Biofuels are the future. However, biofuel, biodiesel, and all of the related terms and ideas can seem unclear without explanation. So what we’ve done is compiled a simple, straightforward glossary of the biofuel world.
Biofuels: The broad category of fuels made from plants. This includes biodiesel, ethanol, and other products made from secondary plant sources like discarded nutshells and waste, or even from algae.
Biodiesel: A biofuel made from plants that can be used as a petroleum diesel substitute. When burned as a fuel, biodiesel produces 80% less carbon emissions than petroleum diesel. It is usually distributed in a blended mix with petroleum diesel.
Fossil Fuels: Fuels that have been geologically sourced, meaning that they have been extracted from below the earth’s surface. They include crude oils, natural gasses, and coal. They are a finite resource and emit harmful gasses into the environment when burned as fuel.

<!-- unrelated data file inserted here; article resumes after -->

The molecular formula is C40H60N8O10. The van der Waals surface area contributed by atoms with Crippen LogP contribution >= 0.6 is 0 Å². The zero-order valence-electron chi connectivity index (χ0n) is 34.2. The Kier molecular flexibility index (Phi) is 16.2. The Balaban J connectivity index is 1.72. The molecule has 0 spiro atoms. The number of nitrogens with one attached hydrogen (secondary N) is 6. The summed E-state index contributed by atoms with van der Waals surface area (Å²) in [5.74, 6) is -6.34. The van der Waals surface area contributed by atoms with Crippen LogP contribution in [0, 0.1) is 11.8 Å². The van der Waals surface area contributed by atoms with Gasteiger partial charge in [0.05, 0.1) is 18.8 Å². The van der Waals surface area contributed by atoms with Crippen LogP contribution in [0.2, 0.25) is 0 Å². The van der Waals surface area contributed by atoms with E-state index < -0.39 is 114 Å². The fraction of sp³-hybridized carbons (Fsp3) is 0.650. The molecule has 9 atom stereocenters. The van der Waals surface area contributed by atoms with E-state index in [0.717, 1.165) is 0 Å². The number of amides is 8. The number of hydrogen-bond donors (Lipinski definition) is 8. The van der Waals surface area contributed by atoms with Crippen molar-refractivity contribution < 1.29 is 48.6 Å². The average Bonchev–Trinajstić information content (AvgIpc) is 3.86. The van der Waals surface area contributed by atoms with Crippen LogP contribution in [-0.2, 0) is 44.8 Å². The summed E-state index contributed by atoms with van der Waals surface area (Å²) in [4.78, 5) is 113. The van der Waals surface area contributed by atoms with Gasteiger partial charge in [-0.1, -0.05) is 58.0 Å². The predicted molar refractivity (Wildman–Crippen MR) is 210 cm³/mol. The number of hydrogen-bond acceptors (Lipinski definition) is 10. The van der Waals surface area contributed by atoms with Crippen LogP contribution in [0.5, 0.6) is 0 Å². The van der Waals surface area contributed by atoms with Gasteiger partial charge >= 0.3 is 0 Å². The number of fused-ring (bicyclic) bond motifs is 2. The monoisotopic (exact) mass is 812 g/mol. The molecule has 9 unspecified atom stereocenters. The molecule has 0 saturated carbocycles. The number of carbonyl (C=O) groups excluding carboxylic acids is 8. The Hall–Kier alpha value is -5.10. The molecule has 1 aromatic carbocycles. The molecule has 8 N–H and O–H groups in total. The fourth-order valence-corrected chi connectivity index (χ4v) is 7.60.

Petroleum Diesel: The crude oil-based fuel for diesel engines. Many cars still run off of diesel, though it is most commonly used to fuel large trucks. It is thicker than gasoline and has a higher energy density.
Ethanol: One of the most common biofuels, used as a substitute and often in blends with gasoline.
Blends: A combination of crude oil-based fuels and biofuels. The most common blends for biodiesel are B5, which is up to 5% biodiesel, and B20, which is up to 20% biodiesel. This is how biodiesel and biofuels are largely consumed, as using 100% biofuels is still not common practice.
Feedstock: The term for the plants and organic material that are used to produce biofuel and biodiesel.
Used Cooking Oil: The vegetable oil collected from restaurant fryolators, which is one of the primary feedstocks for biodiesel production. New Leaf Biofuel uses used cooking oil to produce our biodiesel. Cooking oil collection is a service New Leaf Biofuel offers to restaurants in the area.
Transesterification: The chemical process of converting used cooking oil, animal fats, or other vegetable oil into biodiesel.